Kansas Gov. Kathleen Sebelius has insisted for years that expanding access to medical care and containing soaring costs are the twin pillars of health-care reform.
She's got that right. And though her Republican-dominated Legislature balked at her proposals for expanding coverage, Kansas has created a more efficient and transparent health-care delivery system while she's been governor.
Sebelius now will have the chance to put her convictions to work on a much larger stage. President Obama announced Monday that she is his nominee to lead the Department of Health and Human Services.
The job is a good fit for Sebelius, a wonkish (and we mean this as a compli- ment) Democrat who has enjoyed political success in an overwhelmingly Republican state.
She relishes an execu- tive role and believes in finding efficiencies and in streamlining bureau- cracies -- traits that should help with running the mammoth Health and Human Services apparatus. Though an outsider to Washington, Sebelius is good at enlisting expert advice and will reach across party lines to get something done. She should be able to work with a White House "health czar," if Obama chooses to appoint such a person.
As Kansas' elected insurance commissioner, Sebelius placed the inter- ests of consumers first.
In her first term as governor, Sebelius teamed up with Republican Sandy Praeger, her successor in the insurance commis- sioner's post.
They announced a sweeping plan to stream- line the state's health-care bureaucracy and make health care more acces- sible for children and some low-wage working parents, and more afford- able for small businesses.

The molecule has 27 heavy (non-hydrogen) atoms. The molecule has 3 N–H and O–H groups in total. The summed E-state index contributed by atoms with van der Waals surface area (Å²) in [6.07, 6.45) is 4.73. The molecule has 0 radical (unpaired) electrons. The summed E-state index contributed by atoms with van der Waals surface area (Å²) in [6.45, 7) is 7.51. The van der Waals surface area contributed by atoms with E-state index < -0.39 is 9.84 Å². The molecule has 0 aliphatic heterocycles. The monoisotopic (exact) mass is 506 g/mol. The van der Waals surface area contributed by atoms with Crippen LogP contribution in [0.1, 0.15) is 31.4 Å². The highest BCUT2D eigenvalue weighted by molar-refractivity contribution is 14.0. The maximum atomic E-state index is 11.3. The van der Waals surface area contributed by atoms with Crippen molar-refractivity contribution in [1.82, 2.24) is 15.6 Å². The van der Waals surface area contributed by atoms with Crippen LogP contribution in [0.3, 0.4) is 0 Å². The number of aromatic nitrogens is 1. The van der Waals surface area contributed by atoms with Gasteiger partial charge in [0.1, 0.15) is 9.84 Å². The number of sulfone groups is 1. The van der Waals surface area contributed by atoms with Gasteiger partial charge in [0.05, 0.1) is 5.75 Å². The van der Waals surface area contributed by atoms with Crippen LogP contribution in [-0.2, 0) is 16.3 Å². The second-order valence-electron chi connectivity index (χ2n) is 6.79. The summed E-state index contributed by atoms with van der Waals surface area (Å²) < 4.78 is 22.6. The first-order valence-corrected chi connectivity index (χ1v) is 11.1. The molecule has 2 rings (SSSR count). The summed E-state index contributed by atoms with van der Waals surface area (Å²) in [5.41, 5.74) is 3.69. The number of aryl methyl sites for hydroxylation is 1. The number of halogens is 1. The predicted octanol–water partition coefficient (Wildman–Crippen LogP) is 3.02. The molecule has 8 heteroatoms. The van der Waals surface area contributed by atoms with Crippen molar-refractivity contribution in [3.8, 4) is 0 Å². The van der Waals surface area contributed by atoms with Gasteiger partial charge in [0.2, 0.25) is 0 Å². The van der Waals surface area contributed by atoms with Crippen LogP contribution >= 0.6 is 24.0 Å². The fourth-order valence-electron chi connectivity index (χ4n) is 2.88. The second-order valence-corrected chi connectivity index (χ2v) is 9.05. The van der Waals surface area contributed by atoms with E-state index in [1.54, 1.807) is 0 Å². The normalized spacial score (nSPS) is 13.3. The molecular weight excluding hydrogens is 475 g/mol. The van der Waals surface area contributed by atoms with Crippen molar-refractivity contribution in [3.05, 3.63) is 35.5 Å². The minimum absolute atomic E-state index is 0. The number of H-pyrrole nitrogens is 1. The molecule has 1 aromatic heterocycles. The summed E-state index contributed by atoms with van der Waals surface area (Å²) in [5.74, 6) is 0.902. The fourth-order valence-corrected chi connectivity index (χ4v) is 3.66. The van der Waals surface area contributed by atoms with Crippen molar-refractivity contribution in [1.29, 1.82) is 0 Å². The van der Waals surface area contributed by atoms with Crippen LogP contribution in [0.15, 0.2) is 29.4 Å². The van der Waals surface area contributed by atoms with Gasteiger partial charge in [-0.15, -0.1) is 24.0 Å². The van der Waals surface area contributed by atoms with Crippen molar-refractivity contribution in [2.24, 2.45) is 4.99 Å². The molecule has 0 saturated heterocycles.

Much of the plan was to have been funded through a hefty tax on tobacco sales.
The Legislature never approved the tax increase, and lawmakers have thwarted most proposals to expand access to medical care.
Sebelius' proposals for cost containment were better received.
Lawmakers, in fact, co- opted her idea of pulling the state's far-flung health- care apparatus into a single agency. They created the Kansas Health Policy Authority, which has successfully cut costs in the state's Medicaid program and made the health-care program for state employees more prevention-focused.
Sebelius has pushed the agency to adopt cutting-edge health information technology, said Marcia Nielsen, the executive director.
A fitness buff, Sebelius can be expected to use a national pulpit to advocate for healthy habits.
Sebelius served Kansas well by standing up to the Legislature when she needed to. She fought to obtain more funding for public schools.
And she stood firm in her opposition to construction of two coal-fired plants that would pollute Kansas air.
Thanks to Sebelius, Kansas has made progress on making health care more efficient, if not yet more accessible.
With the support of Obama and a Democrat-controlled Congress, she may find traction for her belief that all citizens deserve quality health care delivered in a cost-effective manner. That would be good for America.